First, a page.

Lari is a small and quite secluded town. We were there in September so perhaps it gets busier during the summer months in the peak holiday season but I can't imagine what it must be like to live there. Going to the same couple of shops and restaurants that are open there and seeing the same people every day. We went for dinner in Lari and saw the youth of the town sitting around playing on their phones and riding around on their bikes- even though they live in the most beautiful part of Italy with the rolling Tuscan hills just outside their window, I couldn't help but think that life here might get a little mundane. 

But back to that dinner in Lari.


I started with the warm ewes milk cheese with fig jam and walnuts. Creamy and delicious, the fig jam was a perfect a compliment  to cut through the heavy cheese.


A selection of local Tuscan meats. We were particularly impressed by the fennel salami (don't want to sound like THAT person but Carluccios do a very good fennel salami which my family always get at Christmas time). 


Then I had the spicy tomato spaghetti with ricotta cheese. This cheese was unlike any ricotta I have ever tried before. It doesn't look like much but this spaghetti certainly cleared the sinuses with its hot peppery and chilli sauce. The spaghetti used at this restaurant is made in the pasta factory next door- you can buy this pasta all over Tuscany. 



For the secondi we shared a caprese salad with capers. I can't say that I'm a massive fan of capers, they are a little too salty for me but the mozzarella here was lovely.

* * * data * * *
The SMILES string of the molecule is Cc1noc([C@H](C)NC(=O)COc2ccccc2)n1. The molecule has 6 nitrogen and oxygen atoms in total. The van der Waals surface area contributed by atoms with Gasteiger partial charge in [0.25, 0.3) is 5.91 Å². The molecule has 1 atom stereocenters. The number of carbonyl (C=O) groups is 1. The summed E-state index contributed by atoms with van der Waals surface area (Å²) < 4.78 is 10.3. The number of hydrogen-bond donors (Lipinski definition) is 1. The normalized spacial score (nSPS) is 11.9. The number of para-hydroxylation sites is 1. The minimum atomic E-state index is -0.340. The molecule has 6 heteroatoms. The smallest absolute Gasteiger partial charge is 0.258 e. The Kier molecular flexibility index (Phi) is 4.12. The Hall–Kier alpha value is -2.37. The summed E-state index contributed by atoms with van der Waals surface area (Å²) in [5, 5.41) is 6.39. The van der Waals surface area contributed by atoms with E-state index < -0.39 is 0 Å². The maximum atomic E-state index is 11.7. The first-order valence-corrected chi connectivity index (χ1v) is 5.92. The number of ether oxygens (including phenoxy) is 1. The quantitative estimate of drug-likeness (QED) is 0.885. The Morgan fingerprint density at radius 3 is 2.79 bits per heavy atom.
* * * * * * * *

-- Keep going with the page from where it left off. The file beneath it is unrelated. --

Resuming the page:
And then for dessert. A warm ricotta and chocolate tart. This was so good but I was reaching bursting point by now from the countless number of courses. I would love to know what modern Italian families eat at home everyday. Surely they can't have a starter, primi, secondi and dessert!? If I lived in Italy I would most certainly be obese because how can anyone resist the overwhelming temptation that comes with Italian food!?

If you are staying in Tuscany then Lari is well worth a visit. There isn't too much to do apart from walk up the castle and look around it but it makes for a nice morning or afternoon visit if you are on the way to Pisa or Volterra. Lari is easy to over look but it felt like the most lived in and homely town we visited.


Friday, 4 September 2015

Travel Diaries: Florence

 
I've been in Italy for a week now! We're staying in the beautiful Tuscan countryside but have had a couple of day trips to Siena and Florence. I went to Florence with no real expectations and left ictching to go back. The combination of ancient Roman relics, wonky old buildings, unreal food and the hustle and bustle of a modern city drew me in.

 

Naturally, our first pit stop was at a coffee bar to get a cappuccino and a pastry before we set off to explore the city. 

 

None of us felt like standing in the heat for three hours to get inside the cathedral so we admired it's beauty from the outside. The architecture in Florence is so completely different from the concrete jungle that I'm used to in London. As a self confessed London lover it felt strange to fall a little bit in love with another city.